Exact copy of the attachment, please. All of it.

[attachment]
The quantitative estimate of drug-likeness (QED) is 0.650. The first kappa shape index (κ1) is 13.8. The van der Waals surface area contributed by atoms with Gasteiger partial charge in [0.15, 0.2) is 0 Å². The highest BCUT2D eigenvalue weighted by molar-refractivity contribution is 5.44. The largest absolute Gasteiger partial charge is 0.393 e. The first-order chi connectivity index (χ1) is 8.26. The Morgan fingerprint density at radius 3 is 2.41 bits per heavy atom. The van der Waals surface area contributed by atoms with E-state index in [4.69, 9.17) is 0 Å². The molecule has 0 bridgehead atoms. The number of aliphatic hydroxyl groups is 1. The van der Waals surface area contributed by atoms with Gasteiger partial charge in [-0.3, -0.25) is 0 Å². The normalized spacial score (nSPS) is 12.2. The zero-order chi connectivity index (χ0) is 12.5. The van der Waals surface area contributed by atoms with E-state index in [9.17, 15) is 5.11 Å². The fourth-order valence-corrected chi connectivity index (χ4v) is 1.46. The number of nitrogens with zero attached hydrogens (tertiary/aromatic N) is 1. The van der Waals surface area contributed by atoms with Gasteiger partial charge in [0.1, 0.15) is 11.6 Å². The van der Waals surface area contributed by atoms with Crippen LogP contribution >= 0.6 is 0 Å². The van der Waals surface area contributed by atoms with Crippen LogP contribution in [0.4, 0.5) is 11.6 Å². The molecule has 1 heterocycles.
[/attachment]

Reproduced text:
The quantitative estimate of drug-likeness (QED) is 0.650. The first kappa shape index (κ1) is 13.8. The van der Waals surface area contributed by atoms with Gasteiger partial charge in [0.15, 0.2) is 0 Å². The highest BCUT2D eigenvalue weighted by molar-refractivity contribution is 5.44. The largest absolute Gasteiger partial charge is 0.393 e. The first-order chi connectivity index (χ1) is 8.26. The Morgan fingerprint density at radius 3 is 2.41 bits per heavy atom. The van der Waals surface area contributed by atoms with E-state index in [4.69, 9.17) is 0 Å². The molecule has 0 bridgehead atoms. The number of aliphatic hydroxyl groups is 1. The van der Waals surface area contributed by atoms with Gasteiger partial charge in [-0.3, -0.25) is 0 Å². The normalized spacial score (nSPS) is 12.2. The zero-order chi connectivity index (χ0) is 12.5. The van der Waals surface area contributed by atoms with E-state index in [9.17, 15) is 5.11 Å². The fourth-order valence-corrected chi connectivity index (χ4v) is 1.46. The number of nitrogens with zero attached hydrogens (tertiary/aromatic N) is 1. The van der Waals surface area contributed by atoms with Gasteiger partial charge in [0.1, 0.15) is 11.6 Å². The van der Waals surface area contributed by atoms with Crippen LogP contribution >= 0.6 is 0 Å². The van der Waals surface area contributed by atoms with Crippen LogP contribution in [0.4, 0.5) is 11.6 Å². The molecule has 1 heterocycles.